Virgin Hyperloop announced that for the first time it has conducted a test of its ultra-fast transportation system with human passengers.
The test took place on Sunday afternoon at the company’s DevLoop test track in the desert outside Las Vegas, Nevada. The first two passengers were Virgin Hyperloop’s chief technology officer and co-founder, Josh Giegel, and head of passenger experience, Sara Luchian. After strapping into their seats in the company’s gleaming white and red hyperloop pod, dubbed Pegasus, they were transferred into an airlock as the air inside the enclosed vacuum tube was removed. The pod then accelerated to a brisk 100 miles per hour (160 km/h) down the length of the track, before slowing down to a stop.
It’s an important achievement for Virgin Hyperloop, which was founded in 2014 on the premise of making Tesla and SpaceX CEO Elon Musk’s vision of a futuristic transportation system of magnetically levitating pods traveling through nearly airless tubes at speeds of up to 760 mph (1,223 km/h) a reality.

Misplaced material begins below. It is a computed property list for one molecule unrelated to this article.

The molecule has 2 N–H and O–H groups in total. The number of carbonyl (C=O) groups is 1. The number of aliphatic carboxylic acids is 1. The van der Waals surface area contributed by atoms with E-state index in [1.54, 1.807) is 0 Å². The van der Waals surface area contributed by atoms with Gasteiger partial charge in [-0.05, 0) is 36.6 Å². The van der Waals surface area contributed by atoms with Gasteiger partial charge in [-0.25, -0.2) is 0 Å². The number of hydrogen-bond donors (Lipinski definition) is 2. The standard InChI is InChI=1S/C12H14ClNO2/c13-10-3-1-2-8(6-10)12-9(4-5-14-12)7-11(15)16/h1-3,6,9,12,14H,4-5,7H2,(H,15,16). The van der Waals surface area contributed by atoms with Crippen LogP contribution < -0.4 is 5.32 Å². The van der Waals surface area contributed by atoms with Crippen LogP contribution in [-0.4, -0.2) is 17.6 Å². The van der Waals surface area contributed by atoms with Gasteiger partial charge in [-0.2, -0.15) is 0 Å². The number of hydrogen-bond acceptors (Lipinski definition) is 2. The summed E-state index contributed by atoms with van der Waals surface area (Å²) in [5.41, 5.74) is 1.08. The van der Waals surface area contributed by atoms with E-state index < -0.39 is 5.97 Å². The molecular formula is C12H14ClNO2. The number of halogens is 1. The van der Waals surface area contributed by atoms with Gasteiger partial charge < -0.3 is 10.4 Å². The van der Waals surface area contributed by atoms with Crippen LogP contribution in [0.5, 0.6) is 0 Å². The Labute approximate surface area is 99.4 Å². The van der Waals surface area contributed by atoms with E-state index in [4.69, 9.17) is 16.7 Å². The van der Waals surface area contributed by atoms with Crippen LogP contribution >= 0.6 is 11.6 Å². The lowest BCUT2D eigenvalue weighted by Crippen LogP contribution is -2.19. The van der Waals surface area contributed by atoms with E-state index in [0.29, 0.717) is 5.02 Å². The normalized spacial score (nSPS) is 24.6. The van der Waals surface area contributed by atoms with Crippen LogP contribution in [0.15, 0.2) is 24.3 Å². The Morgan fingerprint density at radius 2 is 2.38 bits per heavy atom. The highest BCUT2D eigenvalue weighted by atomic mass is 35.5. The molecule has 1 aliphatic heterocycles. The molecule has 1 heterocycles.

The DevLoop test track is 500 meters long and 3.3 meters in diameter. The track is located about 30 minutes from Las Vegas, out in the kind of desert that hyperloop pods could one day traverse in minutes. The company says it has conducted over 400 tests on that track, but never before with human passengers — until today.
“No one has done anything close to what we’re talking about right now,” Jay Walder, CEO of Virgin Hyperloop, told The Verge. “This is a full scale, working hyperloop that is not just going to run in a vacuum environment, but is going to have a person in it. No one has come close to doing it.”…Read more>>